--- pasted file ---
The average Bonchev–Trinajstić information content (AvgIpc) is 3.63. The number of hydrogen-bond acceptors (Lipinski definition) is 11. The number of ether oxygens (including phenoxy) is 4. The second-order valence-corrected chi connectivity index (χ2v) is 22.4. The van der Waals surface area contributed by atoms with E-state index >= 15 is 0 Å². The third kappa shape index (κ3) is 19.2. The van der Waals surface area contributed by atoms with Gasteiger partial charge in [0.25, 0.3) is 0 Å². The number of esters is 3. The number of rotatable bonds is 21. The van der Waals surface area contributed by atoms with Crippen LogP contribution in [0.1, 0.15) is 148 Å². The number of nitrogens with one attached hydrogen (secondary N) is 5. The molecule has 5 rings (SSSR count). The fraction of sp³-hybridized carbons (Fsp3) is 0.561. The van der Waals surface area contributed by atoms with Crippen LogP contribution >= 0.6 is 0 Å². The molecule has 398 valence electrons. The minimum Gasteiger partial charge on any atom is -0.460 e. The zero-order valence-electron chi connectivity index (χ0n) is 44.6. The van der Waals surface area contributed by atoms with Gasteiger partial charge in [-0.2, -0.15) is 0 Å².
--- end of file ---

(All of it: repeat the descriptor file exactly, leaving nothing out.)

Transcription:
The average Bonchev–Trinajstić information content (AvgIpc) is 3.63. The number of hydrogen-bond acceptors (Lipinski definition) is 11. The number of ether oxygens (including phenoxy) is 4. The second-order valence-corrected chi connectivity index (χ2v) is 22.4. The van der Waals surface area contributed by atoms with E-state index >= 15 is 0 Å². The third kappa shape index (κ3) is 19.2. The van der Waals surface area contributed by atoms with Gasteiger partial charge in [0.25, 0.3) is 0 Å². The number of esters is 3. The number of rotatable bonds is 21. The van der Waals surface area contributed by atoms with Crippen LogP contribution in [0.1, 0.15) is 148 Å². The number of nitrogens with one attached hydrogen (secondary N) is 5. The molecule has 5 rings (SSSR count). The fraction of sp³-hybridized carbons (Fsp3) is 0.561. The van der Waals surface area contributed by atoms with Crippen LogP contribution >= 0.6 is 0 Å². The molecule has 398 valence electrons. The minimum Gasteiger partial charge on any atom is -0.460 e. The zero-order valence-electron chi connectivity index (χ0n) is 44.6. The van der Waals surface area contributed by atoms with Gasteiger partial charge in [-0.2, -0.15) is 0 Å².